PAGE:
What are the biggest challenges you've faced and obstacles you've overcome?
The biggest challenge I faced in the first three months was a mountain of support cases. I created a support server for the product on Discord, where users could discuss DBS development and ask for help. In my mind, I envisioned this being a place where users could help each other out, and I would be able to take a back seat. This was not the case! I would get notifications on my phone from angry users at all times of the day and night. I was spending up to a few hours a day responding to users and putting out fires. It was incredibly stressful, and I knew that doing constant hands-on support for a product with a lifetime value of $7 per user was not a good long-term solution.
Over time, a few volunteers offered to help out with supporting new users, since they enjoyed using DBS so much. This took a lot of the load off of me, and it was also around this time that I realized support cases were not worth stressing over constantly. I turned off push notifications for support cases on my phone, and since then I only check support issues when I feel like it.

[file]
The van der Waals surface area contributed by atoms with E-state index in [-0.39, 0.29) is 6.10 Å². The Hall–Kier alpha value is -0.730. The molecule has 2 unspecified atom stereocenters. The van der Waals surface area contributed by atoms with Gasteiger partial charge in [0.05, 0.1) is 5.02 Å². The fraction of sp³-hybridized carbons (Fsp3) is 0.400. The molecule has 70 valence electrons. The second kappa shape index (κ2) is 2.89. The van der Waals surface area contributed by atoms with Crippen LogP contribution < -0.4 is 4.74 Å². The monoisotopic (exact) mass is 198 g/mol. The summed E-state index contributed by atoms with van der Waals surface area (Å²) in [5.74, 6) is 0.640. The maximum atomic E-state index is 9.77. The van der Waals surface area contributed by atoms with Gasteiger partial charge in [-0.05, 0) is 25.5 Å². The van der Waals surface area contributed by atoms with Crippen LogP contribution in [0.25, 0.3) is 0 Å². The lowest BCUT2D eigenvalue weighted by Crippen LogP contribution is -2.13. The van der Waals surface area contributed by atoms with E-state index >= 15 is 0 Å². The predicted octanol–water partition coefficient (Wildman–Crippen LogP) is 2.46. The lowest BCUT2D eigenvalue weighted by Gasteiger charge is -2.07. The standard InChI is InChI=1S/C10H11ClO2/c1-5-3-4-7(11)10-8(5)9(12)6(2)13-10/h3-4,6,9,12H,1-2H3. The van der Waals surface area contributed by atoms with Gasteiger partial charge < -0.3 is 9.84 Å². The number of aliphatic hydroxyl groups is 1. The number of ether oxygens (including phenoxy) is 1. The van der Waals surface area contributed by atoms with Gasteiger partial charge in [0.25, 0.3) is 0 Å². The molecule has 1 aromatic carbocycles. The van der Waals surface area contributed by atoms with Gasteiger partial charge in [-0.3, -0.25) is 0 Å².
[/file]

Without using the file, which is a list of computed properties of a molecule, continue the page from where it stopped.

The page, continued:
Have you found anything particularly helpful or advantageous?
The biggest benefit for me was putting DBS on Steam. I sort of lucked into this decision; if my competitor wasn't being sold there I probably wouldn't have done the same. Being on Steam has brought in more traffic than any other source.
Is there anything you do in your spare time that you think contributes to this project?
In my free time I often find myself learning about marketing, or following what other indie hackers are doing.
What's your advice for indie hackers who are just starting out?
My biggest piece of advice for solo founders is to create a product that's small enough in scope that you'll be able to finish it in a few months. If you set your sights on some huge undertaking, it's very likely you won't finish building it. I read a lot of information about building micro-SaaS businesses before building DBS, which I found helpful.
Also, I think it's very important to find an idea that will be able to build momentum itself, organically. If you're struggling to find users (which you need to do before and while building) than the journey to selling the product is going to be much more difficult and demoralizing. This is obviously easier said than done, but
I think the takeaway is to hang out where your customers do, and see if they take interest.
Where can we go to learn more?
You can find me at the following links:
Please don't hesitate to reach out, I love discussing indie hacker and entrepreneurial stuff!
—, Founder of Discord Bot Studio